Court Dance started as entertainment for the Royal Households of Malaysia. The style is very graceful and the movements are slow, sustained and controlled. Most of the Court dances begin in seated position then slowly to a kneeling or standing position. Such dances used to be performed for the public in many places. As for Folk Dance, these dances are always associated with joyous occasions for the community. Folk Dance is popular but the origins are unclear. Most of the dances use hand-held props that are easily recognisable. Some of these dances can be traced to animistic beliefs and rituals. Since the 15th century, Malaysia had tremendous influx of traders and missionaries that brought with them their own culture, tradition and beliefs. Folk Dance is quite alive in eastern Malaysia. These dances are simply yet beautiful. The style appears to be without tensions or muscular action and fairly relaxed. The dance movement often depicts nature, life in jungle, movement of birds and others. The major differences of Folk Dances in East and West are the dancers, musicians and musical instruments. Dancer’s costumes are very ornate and often with an elaborate headgear and other accessories in the East. Primarily a 4 stringed, elongated guitar for the Sarawakian Dance and the Kulintantan for the Sabahan Dance. These instruments are mostly handmade and very artistic. They are many Malay Dances; Joget, Silat and Dikir Barat are some examples.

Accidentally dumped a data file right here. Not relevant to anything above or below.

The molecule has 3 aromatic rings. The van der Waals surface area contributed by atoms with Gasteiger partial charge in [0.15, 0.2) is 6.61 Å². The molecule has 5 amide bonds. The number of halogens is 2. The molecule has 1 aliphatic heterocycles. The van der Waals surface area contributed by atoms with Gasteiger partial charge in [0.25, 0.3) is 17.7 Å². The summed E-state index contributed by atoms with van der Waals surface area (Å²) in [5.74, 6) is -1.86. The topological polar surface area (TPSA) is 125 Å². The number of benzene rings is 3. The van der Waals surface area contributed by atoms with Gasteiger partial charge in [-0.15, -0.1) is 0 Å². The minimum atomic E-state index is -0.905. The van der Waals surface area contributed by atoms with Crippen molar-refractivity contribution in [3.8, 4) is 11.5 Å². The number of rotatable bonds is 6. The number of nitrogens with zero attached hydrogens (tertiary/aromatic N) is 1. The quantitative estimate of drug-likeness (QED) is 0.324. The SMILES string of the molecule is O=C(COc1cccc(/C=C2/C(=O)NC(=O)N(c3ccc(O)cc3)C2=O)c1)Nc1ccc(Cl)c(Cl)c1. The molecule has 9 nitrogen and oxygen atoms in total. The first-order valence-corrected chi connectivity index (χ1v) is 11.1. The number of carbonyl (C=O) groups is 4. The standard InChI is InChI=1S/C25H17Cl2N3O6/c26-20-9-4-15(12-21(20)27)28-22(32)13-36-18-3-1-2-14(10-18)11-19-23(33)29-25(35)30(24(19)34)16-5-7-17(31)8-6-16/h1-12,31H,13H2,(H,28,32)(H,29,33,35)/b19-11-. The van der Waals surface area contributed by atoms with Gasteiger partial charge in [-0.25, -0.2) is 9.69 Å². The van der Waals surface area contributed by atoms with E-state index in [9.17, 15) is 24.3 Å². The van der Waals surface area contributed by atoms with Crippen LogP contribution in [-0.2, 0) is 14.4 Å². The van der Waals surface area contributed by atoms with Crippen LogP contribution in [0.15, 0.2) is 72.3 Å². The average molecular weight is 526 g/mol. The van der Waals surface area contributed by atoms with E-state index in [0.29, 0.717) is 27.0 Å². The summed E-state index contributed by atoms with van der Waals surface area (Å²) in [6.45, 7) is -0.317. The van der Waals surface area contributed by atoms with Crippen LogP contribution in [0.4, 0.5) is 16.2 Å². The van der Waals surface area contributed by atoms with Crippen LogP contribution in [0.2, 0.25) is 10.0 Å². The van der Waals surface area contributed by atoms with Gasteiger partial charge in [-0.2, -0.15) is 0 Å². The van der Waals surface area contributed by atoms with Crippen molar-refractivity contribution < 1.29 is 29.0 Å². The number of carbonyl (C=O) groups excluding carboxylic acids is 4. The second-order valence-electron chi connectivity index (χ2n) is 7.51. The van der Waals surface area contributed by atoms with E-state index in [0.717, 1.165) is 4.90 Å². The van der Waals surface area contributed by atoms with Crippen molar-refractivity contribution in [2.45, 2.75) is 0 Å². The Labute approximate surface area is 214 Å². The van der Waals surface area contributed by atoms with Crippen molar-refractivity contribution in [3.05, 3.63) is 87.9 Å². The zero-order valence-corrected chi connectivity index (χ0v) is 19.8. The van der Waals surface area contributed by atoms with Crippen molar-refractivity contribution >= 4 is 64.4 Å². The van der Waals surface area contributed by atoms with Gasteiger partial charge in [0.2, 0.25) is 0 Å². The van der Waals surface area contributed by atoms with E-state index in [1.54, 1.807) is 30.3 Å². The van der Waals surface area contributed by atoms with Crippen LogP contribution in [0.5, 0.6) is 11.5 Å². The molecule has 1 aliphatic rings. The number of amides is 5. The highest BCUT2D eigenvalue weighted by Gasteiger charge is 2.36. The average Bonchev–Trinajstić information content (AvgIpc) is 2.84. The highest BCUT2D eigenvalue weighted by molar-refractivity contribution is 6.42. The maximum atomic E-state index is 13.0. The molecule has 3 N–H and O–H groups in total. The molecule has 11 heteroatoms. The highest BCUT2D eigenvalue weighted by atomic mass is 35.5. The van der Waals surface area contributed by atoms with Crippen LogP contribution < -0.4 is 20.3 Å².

Traditional Malay Herb & Medicines

The herbal roots and fungus are originated from the local state while medicines in fine packaging are imported from Indonesia, they don’t smell bad at all and in fact, some Malay even suggests that these traditional medicines are actually efficacious and use broadly in their daily life. Among Malay Ladies, there is also a special beverage called “Jamu” (yellowish color, a strong galangal brew) that they would consume daily which is said to be a very good natural remedy for beauty.